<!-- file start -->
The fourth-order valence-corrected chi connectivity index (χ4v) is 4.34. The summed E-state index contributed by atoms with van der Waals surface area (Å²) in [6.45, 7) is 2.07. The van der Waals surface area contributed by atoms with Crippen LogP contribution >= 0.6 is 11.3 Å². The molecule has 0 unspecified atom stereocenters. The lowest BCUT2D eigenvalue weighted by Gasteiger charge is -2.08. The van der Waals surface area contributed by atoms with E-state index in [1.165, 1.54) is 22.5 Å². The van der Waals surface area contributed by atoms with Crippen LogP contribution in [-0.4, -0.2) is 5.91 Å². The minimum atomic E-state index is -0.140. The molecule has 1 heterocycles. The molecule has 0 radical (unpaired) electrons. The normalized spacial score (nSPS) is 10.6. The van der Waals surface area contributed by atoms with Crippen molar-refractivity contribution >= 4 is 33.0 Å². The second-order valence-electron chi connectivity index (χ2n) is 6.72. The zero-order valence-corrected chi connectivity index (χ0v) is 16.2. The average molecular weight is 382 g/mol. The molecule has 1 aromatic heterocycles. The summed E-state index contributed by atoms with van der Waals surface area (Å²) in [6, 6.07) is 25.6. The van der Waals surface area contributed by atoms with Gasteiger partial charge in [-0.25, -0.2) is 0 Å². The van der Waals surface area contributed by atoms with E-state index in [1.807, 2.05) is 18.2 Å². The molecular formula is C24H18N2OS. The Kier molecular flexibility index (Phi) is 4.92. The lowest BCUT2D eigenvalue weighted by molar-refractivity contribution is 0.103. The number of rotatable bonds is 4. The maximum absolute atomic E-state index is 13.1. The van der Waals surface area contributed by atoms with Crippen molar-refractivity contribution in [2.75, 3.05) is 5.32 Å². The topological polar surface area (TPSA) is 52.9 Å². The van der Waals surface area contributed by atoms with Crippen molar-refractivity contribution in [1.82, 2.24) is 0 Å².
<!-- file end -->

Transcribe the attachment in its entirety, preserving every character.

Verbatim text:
The fourth-order valence-corrected chi connectivity index (χ4v) is 4.34. The summed E-state index contributed by atoms with van der Waals surface area (Å²) in [6.45, 7) is 2.07. The van der Waals surface area contributed by atoms with Crippen LogP contribution >= 0.6 is 11.3 Å². The molecule has 0 unspecified atom stereocenters. The lowest BCUT2D eigenvalue weighted by Gasteiger charge is -2.08. The van der Waals surface area contributed by atoms with E-state index in [1.165, 1.54) is 22.5 Å². The van der Waals surface area contributed by atoms with Crippen LogP contribution in [-0.4, -0.2) is 5.91 Å². The minimum atomic E-state index is -0.140. The molecule has 1 heterocycles. The molecule has 0 radical (unpaired) electrons. The normalized spacial score (nSPS) is 10.6. The van der Waals surface area contributed by atoms with Crippen molar-refractivity contribution >= 4 is 33.0 Å². The second-order valence-electron chi connectivity index (χ2n) is 6.72. The zero-order valence-corrected chi connectivity index (χ0v) is 16.2. The average molecular weight is 382 g/mol. The molecule has 1 aromatic heterocycles. The summed E-state index contributed by atoms with van der Waals surface area (Å²) in [6, 6.07) is 25.6. The van der Waals surface area contributed by atoms with Gasteiger partial charge in [-0.25, -0.2) is 0 Å². The van der Waals surface area contributed by atoms with E-state index in [1.807, 2.05) is 18.2 Å². The molecular formula is C24H18N2OS. The Kier molecular flexibility index (Phi) is 4.92. The lowest BCUT2D eigenvalue weighted by molar-refractivity contribution is 0.103. The number of rotatable bonds is 4. The maximum absolute atomic E-state index is 13.1. The van der Waals surface area contributed by atoms with Crippen molar-refractivity contribution in [2.75, 3.05) is 5.32 Å². The topological polar surface area (TPSA) is 52.9 Å². The van der Waals surface area contributed by atoms with Crippen molar-refractivity contribution in [1.82, 2.24) is 0 Å².